fn has one arg injected by React Frontload when called - the React Frontload context. This is a constant which is set up in the frontloadState which you pass to the FrontloadProvider. This is a convenient way to do dependency injection into your data loading function. A common example would be providing different implementations of an API client on client and server render.
The return value of the hook contains a few properties:
data - the loaded data of type T. On the client, this is undefined until the data loads)
setData - a function to update data state. It uses React state under the hood, so is asynchronous, and takes a single arg - a function to which the current value of data is provided and from which the updated value of data should be returned.
frontloadMetadata - an object containing pending (true while data is loading),done (true when data has loaded), serverRendered (true when this component was server rendered). error is populated with any error thrown by fn on the client.
An important thing to understand is that on server render, only data is relevant. Your model on server render should be that fn always runs before render, there are no errors, and therefore data is available (and the fields of frontloadMetadata are constants - pending is false, done is true, serverRendered is of course true and error is undefined).
If an error does throw on server render, it is not caught and populated in frontloadMetadata.error, instead it is just thrown and the entire render will fail. Such errors should be caught at the top level in your server render endpoint, and dealt with appropriately for your application.
FrontloadProvider is how you plug React Frontload in to your actual application. Like any provider, you simply need to wrap it around your app at the top level.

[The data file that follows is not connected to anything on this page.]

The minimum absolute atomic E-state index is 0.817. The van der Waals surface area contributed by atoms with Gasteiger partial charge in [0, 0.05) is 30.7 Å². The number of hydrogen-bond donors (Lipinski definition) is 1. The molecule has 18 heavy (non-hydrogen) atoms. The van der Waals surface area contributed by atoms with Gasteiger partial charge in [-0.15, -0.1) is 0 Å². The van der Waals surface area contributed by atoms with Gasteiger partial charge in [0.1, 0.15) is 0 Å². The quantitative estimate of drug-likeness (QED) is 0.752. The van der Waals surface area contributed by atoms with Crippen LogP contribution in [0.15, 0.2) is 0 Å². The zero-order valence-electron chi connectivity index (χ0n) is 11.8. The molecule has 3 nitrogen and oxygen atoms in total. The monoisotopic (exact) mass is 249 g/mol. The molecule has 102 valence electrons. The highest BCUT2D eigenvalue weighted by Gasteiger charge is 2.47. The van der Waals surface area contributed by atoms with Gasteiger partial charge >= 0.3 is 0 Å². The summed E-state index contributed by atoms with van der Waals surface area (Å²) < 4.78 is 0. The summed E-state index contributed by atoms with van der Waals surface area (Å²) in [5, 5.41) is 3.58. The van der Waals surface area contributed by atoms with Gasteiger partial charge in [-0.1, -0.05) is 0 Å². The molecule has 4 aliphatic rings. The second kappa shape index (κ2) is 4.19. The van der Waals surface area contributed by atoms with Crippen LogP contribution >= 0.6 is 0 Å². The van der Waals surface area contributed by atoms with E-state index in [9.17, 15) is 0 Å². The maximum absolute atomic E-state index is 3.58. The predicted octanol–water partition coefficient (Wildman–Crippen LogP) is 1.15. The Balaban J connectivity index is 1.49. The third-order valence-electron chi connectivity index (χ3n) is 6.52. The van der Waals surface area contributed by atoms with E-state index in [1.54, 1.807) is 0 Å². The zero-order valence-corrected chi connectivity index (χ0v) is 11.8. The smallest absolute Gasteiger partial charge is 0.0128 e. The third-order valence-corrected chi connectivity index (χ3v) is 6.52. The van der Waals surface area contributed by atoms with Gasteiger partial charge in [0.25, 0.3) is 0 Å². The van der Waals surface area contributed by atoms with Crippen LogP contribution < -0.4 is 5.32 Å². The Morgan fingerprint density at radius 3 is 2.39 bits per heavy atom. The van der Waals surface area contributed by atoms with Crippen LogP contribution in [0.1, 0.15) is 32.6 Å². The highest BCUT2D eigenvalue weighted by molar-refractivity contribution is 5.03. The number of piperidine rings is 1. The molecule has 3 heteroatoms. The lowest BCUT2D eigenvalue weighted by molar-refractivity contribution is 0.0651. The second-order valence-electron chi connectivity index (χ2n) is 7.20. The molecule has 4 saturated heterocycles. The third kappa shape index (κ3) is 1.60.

frontloadState is an object you create once on the client, and also once on each server render, and pass to FrontloadProvider. It contains context and configuration.
React Frontload provides utility functions for creating frontloadState on both client and server, so this setup is simple.
frontloadServerRender is the wrapper function that makes async data loading work on React server render.
It's an async function and takes an argument with 2 fields: frontloadServerRender, which is created on every server render and also passed to FrontloadProvider, and a render function which should contain your regular synchronous React server render logic - returning the rendered markup.
The render function has an isFinalRender property injected at runtime which indicates if this is the final render pass (React Frontload polyfills async server render by running the render function repeatedly until all promises are collected, see the how does it work section above for more detail). This is useful if you need to render stylesheets or other one-time side effects only after the final render - this is a common pattern with style libraries.
The return value is a Promise (the function is, of course, async) of the output of the final render, and also all the data loaded from all useFrontload hooks encountered in the render. This data must then be serialised so it can be hydrated into frontloadState on the client. See the example section for an example of this.